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Imagine a face-to-face interaction with your doctor without haggling over the time of your appointment, avoiding the waiting room and avoiding exposure to other patients. Although this is not sufficient for acutely ill patients, many patients do not require an in-person evaluation by their physician.

As the notion of the healthcare consumer evolves, the long-delayed application of modern technology that allows a doctor-to-video conference with patients is finally being applied, and even accepted as a proper form of care. In parallel, smartphone attachments are turning cell phones and “wearables” into traditional doctors’ tools that allow vital-sign recording, activity logging, heart-rhythm tracing and many other forms of in-depth physical examination.

The world of Health IT is evolving — fast — and the prospect of a virtual doctor visit becoming as well accepted as a traditional office appointment. It is not far-fetched, but in fact is the most appropriate care for many patients.

This tech trend is building as our overall healthcare landscape changes with the Affordable Care Act. Despite its setback at the outset, 10 percent of Americans may eventually obtain some form of “health insurance” under the new plan. This influx of patients may increase already overburdened doctors’ offices. and subsequently push more individuals into taking their sore throat to the hospital because they can’t get an appointment with their physician. To this aim, the truest application of the virtual visit is for the patient  to be reassured that nothing ominous or malignant is going on. Reassurance drives a significant portion of doctor visits.

By listening to our patients every day, my partners and I identified a need in the population and worked to fill the gap specifically in the area of physical therapy. Physical therapy is one of the most over-prescribed interventions in modern medicine. We spend about $27 billion on it in the United States each year. Some patients do require the direct supervision of a physical therapist.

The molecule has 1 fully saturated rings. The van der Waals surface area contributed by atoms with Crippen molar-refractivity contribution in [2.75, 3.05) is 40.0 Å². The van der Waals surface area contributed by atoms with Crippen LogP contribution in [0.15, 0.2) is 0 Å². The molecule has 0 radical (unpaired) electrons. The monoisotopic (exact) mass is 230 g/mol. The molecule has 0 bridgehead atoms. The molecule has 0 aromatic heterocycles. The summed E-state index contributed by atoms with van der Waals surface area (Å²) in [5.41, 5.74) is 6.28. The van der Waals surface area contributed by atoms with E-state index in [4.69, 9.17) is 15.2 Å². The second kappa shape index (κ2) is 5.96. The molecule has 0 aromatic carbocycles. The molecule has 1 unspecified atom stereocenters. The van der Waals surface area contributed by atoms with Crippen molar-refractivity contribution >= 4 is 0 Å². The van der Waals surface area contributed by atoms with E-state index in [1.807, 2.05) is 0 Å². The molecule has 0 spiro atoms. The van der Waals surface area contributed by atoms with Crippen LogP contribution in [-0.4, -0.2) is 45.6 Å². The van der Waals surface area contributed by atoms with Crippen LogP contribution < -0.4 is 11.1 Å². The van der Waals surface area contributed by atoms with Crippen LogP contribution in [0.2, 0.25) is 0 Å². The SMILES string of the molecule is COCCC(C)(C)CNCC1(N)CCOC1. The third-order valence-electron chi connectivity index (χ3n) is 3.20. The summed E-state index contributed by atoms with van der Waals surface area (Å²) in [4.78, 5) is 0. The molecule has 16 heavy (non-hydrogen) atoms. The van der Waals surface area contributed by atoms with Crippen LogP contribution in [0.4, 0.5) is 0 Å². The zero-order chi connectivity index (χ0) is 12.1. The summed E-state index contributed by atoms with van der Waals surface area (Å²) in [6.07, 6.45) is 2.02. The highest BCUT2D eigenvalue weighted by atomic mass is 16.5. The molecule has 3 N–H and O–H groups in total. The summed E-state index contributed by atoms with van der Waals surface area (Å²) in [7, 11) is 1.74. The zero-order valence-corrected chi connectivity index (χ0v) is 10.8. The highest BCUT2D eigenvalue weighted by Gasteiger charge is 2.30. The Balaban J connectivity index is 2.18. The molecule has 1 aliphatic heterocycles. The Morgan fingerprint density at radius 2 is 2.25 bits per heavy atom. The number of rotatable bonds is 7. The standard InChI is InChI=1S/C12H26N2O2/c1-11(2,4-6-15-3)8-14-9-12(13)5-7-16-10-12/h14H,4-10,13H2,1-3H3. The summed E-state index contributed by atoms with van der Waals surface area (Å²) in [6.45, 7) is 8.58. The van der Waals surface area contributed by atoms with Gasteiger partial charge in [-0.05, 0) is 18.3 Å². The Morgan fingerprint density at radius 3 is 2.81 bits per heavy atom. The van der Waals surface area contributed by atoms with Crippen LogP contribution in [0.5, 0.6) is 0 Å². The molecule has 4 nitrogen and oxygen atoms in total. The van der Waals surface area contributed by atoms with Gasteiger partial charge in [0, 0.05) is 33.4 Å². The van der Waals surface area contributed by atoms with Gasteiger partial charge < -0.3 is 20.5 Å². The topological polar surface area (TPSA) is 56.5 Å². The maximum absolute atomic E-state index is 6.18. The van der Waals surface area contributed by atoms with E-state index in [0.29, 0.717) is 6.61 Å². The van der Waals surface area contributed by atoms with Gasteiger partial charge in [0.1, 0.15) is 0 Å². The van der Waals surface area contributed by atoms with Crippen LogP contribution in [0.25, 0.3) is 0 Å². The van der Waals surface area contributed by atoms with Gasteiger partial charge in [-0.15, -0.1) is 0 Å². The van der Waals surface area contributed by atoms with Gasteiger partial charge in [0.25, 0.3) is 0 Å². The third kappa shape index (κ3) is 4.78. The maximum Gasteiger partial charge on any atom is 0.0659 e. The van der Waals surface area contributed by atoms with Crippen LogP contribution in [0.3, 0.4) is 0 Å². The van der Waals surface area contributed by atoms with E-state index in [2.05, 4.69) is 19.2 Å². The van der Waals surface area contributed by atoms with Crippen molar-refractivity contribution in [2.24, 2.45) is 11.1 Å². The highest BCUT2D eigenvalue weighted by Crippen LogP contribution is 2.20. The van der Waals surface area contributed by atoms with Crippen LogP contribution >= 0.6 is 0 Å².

But for an even greater number of patients, an unsupervised home exercise therapy program is the best initial treatment. Our service, SimpleTherapy, provides an automated, yet user-specific exercise therapy program that can be done with common household items. The site provides exercise therapy that can be done on your schedule, in your home. SimpleTherapy is not for everyone, but it is worth a try before a traditional visit.

As we all know, one person’s health is completely different from another’s. A one-size-fits-all approach is likely to end up dead on arrival and waste healthcare dollars. A product’s ability to derive pertinent information about an individual user ultimately stands to have the largest impact.

Our approach has been to offer a simple questionnaire that complies with HIPAA and is minimally invasive, but still obtains the necessary information to direct certain people to their doctor before they begin a home exercise program. Maintaining the trust of our members has to be our chief objective — and that goes for the industry as a whole.

We all now understand that we have to apply technology to relieve some of the cost pressures in healthcare. By doing so, we will make doctors and therapists more accessible to everyone. Consumer technology will never fully replace the traditional visit to a doctor’s office, but through responsible innovation we, as a community, could make taking care of ourselves a whole lot easier.

How do you feel about technology taking a larger hand in healthcare?

Dr. Nic Gay is the co-founder of SimpleTherapy.


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